- 45. Simental E (2005) Polarimetry Band Ratios, Decompositions and Statistics for Terrain Characterization. Pecora 16 “Global Priorities in Land Remote Sensing, Sioux Falls, South Dakota, Conference Proceedings.
- 46. Olden JD, Lawler JJ, Poff NL (2008) Machine learning methods without tears: a primer for ecologists. The Quarterly review of biology 83: 171–93.
- 47. De'ath G, Fabricius KE (2000) Classification and Regression Trees: A Powerful Yet Simple Technique for Ecological Data Analysis. Ecology 81: 3178. doi:10.2307/177409.
- 48. Breiman L (2001) Random Forests. Machine Learning 45: 5–32. doi:10.1177/1062860609354639.
- 49. Prasad AM, Iverson LR, Liaw A (2006) Newer Classification and Regression Tree Techniques: Bagging and Random Forests for Ecological Prediction. Ecosystems 9: 181–199. doi:10.1007/s10021-005-0054-1.
- 50. Berk R (2008) An Introduction to Statistical Learning from a Regression Perspective. Analysis 1–24.
- 51. Magness DR, Huettmann F, Morton JM (2008) Using Random Forests to Provide Predicted Species Distribution Maps as a Metric for Ecological Inventory & Monitoring Programs. Studies in Computational Intelligence (SCI) 229: 209–229.
- 52. Cutler DR, Edwards TC, Beard KH, Cutler A, Hess KT, et al. (2007) Random forests for classification in ecology. Ecology 88: 2783–92.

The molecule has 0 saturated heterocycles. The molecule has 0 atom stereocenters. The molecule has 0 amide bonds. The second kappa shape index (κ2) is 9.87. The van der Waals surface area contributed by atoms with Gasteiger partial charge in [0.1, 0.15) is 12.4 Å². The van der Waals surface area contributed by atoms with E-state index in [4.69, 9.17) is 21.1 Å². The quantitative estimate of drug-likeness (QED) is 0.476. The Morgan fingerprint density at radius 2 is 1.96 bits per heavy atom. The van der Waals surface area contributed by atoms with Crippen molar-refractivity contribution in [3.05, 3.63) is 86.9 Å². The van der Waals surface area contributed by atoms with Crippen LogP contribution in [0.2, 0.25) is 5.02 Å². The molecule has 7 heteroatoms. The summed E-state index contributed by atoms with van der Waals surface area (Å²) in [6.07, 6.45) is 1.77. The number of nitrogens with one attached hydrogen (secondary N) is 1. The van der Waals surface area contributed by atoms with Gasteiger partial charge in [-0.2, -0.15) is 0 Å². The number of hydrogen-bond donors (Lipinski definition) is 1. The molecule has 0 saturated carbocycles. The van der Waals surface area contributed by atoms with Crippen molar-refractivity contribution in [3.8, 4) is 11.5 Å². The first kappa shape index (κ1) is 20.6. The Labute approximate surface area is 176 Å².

- 53. Wei C-L, Rowe TG, Escobar-Briones E, Boetius A, Soltwedel T, et al. (2010) Global Patterns and Predictions of Seafloor Biomass Using Random Forests. PLoS ONE 5: e15323. doi:10.1371/journal.pone.0015323.
- 54. Betts M, Diamond A, Forbes G, Villard M, Gunn J (2006) The importance of spatial autocorrelation, extent and resolution in predicting forest bird occurrence. Ecological Modelling 191: 197–224. doi:10.1016/j.ecolmodel.2005.04.027.
- 55. Cade BS (2003) A Gentle Introduction to Quantile Regression for Ecologists. Frontiers in Ecology and the Environment 1: 412. doi:10.2307/3868138.
- 56. Meinshausen N (2006) Quantile Regression Forests. Journal of Machine Learning Research 7: 983–999. doi:10.1111/j.1541-0420.2010.01521.x.
- 57. Fahey TJ, Siccama TG, Driscoll CT, Likens GE (2005) The biogeochemistry of carbon at Hubbard Brook. Biogeochemistry 109–176. doi:10.1007/s10533-004-6321-y.
- 58. Zipkin E, Andrew R, Dawson D, Scott B (2010) Multi-species occurrence models to evaluate the effects of conservation and management actions. Biological Conservation 143: 479–484. doi:10.1016/j.biocon.2009.11.016.
- 59. Cablk ME, White D, Kiester AR (2002) Assessment of spatial autocorrelation in empirical models in ecology. In: Scott M, Heglund P, Morrison M, Rafael M, Wall B, Hoffer J, editors. 1095 p. Predicting Species Occurrences: Issues of Scale and Accuracy. Island Press. Washington, DC.